Ussher M, Taylor A & Faulkner G (2008) Exercise interventions for smoking cessation. Cochrane Database of Systematic Reviews, 2008 (4), Art. No.: CD002295. https://doi.org/10.1002/14651858.CD002295.pub3
Background: Taking regular exercise may help people give up smoking by moderating nicotine withdrawal and cravings, and by helping to manage weight gain.
Objectives: To determine whether exercise-based interventions alone or combined with a smoking cessation programme are more effective than a smoking cessation intervention alone.
Search strategy: In July 2008, we searched the Cochrane Tobacco Addiction Group Specialized Register for studies including the terms 'exercise' or 'physical activity'. We also searched MEDLINE, EMBASE, PsycINFO, Dissertation Abstracts and CINAHL.
Selection criteria: We included randomized trials which compared an exercise programme alone, or an exercise programme as an adjunct to a cessation programme, with a cessation programme, recruiting smokers or recent quitters, and with a follow up of six months or more.
Data collection and analysis: We extracted data on study characteristics and smoking outcomes. Because of differences in studies we summarized the results narratively, making no attempt at meta-analysis.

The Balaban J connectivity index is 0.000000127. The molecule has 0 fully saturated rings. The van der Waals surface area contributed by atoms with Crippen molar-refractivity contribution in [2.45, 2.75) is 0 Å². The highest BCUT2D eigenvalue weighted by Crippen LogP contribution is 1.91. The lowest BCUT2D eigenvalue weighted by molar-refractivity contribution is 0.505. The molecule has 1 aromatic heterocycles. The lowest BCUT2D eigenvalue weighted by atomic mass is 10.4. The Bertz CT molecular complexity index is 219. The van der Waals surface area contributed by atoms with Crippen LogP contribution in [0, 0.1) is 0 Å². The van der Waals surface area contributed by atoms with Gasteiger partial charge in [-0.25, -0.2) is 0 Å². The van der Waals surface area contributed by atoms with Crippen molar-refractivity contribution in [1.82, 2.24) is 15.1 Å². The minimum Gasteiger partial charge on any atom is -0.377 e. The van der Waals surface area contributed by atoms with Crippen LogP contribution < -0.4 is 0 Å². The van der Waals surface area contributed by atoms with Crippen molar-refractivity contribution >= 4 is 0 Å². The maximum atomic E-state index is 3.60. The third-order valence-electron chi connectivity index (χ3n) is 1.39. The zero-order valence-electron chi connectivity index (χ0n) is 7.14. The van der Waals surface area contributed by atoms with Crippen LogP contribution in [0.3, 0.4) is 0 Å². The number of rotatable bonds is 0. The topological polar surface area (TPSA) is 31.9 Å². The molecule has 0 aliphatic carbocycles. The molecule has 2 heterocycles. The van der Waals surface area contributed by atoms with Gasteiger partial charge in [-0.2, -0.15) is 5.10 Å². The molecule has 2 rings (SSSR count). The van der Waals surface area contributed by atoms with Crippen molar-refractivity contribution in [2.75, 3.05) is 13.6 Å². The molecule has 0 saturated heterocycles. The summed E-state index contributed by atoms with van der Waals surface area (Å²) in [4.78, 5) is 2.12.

Main results: We identified 13 trials, six of which had fewer than 25 people in each treatment arm. They varied in the timing and intensity of the smoking cessation and exercise programmes. Three studies showed significantly higher abstinence rates in a physically active group versus a control group at end of treatment. One of these studies also showed a significant benefit for exercise versus control on abstinence at the three-month follow up and a benefit for exercise of borderline significance (P = 0.05) at the 12-month follow up. One study showed significantly higher abstinence rates for the exercise group versus a control group at the three-month follow up but not at the end of treatment or 12-month follow up. The other studies showed no significant effect for exercise on abstinence.
Authors' conclusions: Only one of the 13 trials offered evidence for exercise aiding smoking cessation at a 12-month follow up. All the other trials were too small to exclude reliably an effect of intervention, or included an exercise intervention which was insufficiently intense to achieve the desired level of exercise. Trials are needed with larger sample sizes, sufficiently intense interventions, equal contact control conditions, measures of exercise adherence and change in physical activity in both exercise and comparison groups.
Cochrane Database of Systematic Reviews: Volume 2008, Issue 4